Meet Me in the Bathroom’ Review: New York’s Last Rock Renaissance
The post-post punk New York rock scene gets an archival retrospective in this documentary.
The post-post-punk rock scene in the late ’90s and early aughts New York saw an unusual flurry of activity, with disparate acts exciting international attention of the sort that hadn’t visited the city since the early days of CBGB.
Lizzy Goodman’s 2017 oral history of “rebirth and rock and roll” is the basis for the documentary “Meet Me in the Bathroom,” directed by Dylan Southern and Will Lovelace.
Downtown Rock Was Never Homogeneous In Style, And The Bands Considered Here Are All Over The Map Stylistically:
There’s the very East Village scatological shagginess of Moldy Peaches, the minimalist grandiosity of the Yeah Yeah Yeahs, the hermetically psychedelicized TV on the Radio, and of course the poor little rich boys of the Strokes, whose best work melded Motorik-derived groove with Stonesy/Velvety attitude.
There Are Revealing Glimpses Into The Early Work Of Artists Who Would Morph Into Entities That Were Slicker And Ostensibly Cooler.
For instance, Paul Banks, later to front the acclaimed Joy Division sound-alike Interpol, is first seen here bearing an acoustic guitar and a boyish earnestness.
The film is entirely archival in its visual footage, much of it shot at the time by the photographer and videographer Nanci Sarrouf. The movie’s new interviews are audio only.
As a result, the likes of Karen O of the Yeah Yeah Yeahs and James Murphy of LCD Soundsystem, and the recently reconstituted Strokes, all working musicians still, are never seen as they are today.
The most interesting narrative thread is that of Murphy, who arrived in New York as an odd man out with no clue about the dance music he would eventually master.
It’s kind of jarring to learn that “Losing My Edge,” LCD’s breakout single, in which Murphy elaborates on the title condition, was born out of genuine desperation rather than ironic drollery.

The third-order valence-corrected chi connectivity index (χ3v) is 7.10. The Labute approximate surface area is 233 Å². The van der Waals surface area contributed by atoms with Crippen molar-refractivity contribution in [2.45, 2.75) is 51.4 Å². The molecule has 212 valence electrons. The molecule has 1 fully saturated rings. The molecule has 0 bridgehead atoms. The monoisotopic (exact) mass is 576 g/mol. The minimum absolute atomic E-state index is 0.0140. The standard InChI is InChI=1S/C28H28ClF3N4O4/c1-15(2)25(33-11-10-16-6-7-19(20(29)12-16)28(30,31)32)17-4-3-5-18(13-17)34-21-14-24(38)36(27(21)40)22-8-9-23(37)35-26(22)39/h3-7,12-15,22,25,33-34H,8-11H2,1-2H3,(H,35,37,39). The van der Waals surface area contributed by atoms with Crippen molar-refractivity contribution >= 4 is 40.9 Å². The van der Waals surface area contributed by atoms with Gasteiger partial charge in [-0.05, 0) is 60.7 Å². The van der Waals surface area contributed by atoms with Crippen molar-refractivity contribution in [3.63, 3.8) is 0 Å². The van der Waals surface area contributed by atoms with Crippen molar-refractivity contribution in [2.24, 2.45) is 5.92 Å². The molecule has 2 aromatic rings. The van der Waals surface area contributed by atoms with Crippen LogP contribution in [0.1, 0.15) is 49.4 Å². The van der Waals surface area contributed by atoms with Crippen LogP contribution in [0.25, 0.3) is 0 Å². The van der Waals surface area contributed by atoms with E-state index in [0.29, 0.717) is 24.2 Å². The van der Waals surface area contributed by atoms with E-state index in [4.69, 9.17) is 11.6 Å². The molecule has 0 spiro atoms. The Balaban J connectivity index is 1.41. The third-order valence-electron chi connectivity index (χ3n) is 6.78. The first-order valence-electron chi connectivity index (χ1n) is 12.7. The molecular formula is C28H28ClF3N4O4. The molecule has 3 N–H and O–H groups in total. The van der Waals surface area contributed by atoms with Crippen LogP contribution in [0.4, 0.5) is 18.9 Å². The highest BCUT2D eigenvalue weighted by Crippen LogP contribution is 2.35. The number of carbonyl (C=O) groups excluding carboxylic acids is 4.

Was The Last Rock Renaissance Really In New York City In The Aughts?
That’s the claim filmmakers Dylan Southern and Will Lovelace make with their documentary adaptation of music journalist Lizzie Goodman’s book “Meet Me in the Bathroom: Rebirth and Rock and Roll in New York City 2001-2011.”
This scuzzy, dreamy nonfiction greatest hits compilation prefers lyricism to reportage, with the testimony told entirely in voiceover instead of talking heads.
It’s also entirely a montage of on-the-fly found footage — of concerts, early interviews, Courtney Love flashing her boobs to a crowd of frothing onlookers during her 24-hour MTV takeover — and it’ll make you feel nostalgia for the bygone heyday of millennial indie rock.
The Strokes, The Yeah Yeah Yeahs, the Moldy Peaches, James Murphy, and Interpol all get significant play here, with the film going back to their DIY roots in Lower Manhattan — but leaves us hanging from there.
In Other Ones, “Meet Me” Is Music To The Ears Of Their Fans But Will Probably Mean Little To Anyone Else.
A near-opening image of a tear-stained Yeah Yeah Yeahs frontwoman Karen O taking to the mic in director Patrick Daughters’ “Maps” music video should fling you right back to 2003.
Most millennials with a Napster or Limewire account had some relationship to this song, a pulsing ballad in which Karen explains to her tour-bound rocker lover that his fans “don’t love you like I love you.”
The documentary segues into a grim moment of affected gravitas as a recording of Ed Begley reading from Walt Whitman’s “Leaves of Grass” plays over a woozy montage of Lower Manhattan archival footage.
It Reminds You Of Why You Resent The Kind Of Self-important People Who Say New York Is The Only City In The World.
And as this recording originated in the late-1950s, “Meet Me in the Bathroom” is making a tall argument that the early-2000s indie rock scene of the LES is somehow on the level of the culture tectonics-shifting Beat Generation era. “Manhattan crowds, with their turbulent musical chorus! Manhattan faces and eyes forever for me.”
Well, Manhattan didn’t turn out to be “forever” for the indie iconoclasts sampled here, as the documentary dourly ends with most of them decamping the city, with Karen O especially “grieving the dissipation of the scene” and “feeling nostalgic for when everything happened.”
The movie draws a tenuous but plausible connection between the musicians’ leaving Lower Manhattan behind after September 11 and taking over Brooklyn and the rapid gentrification of the borough that seemingly followed.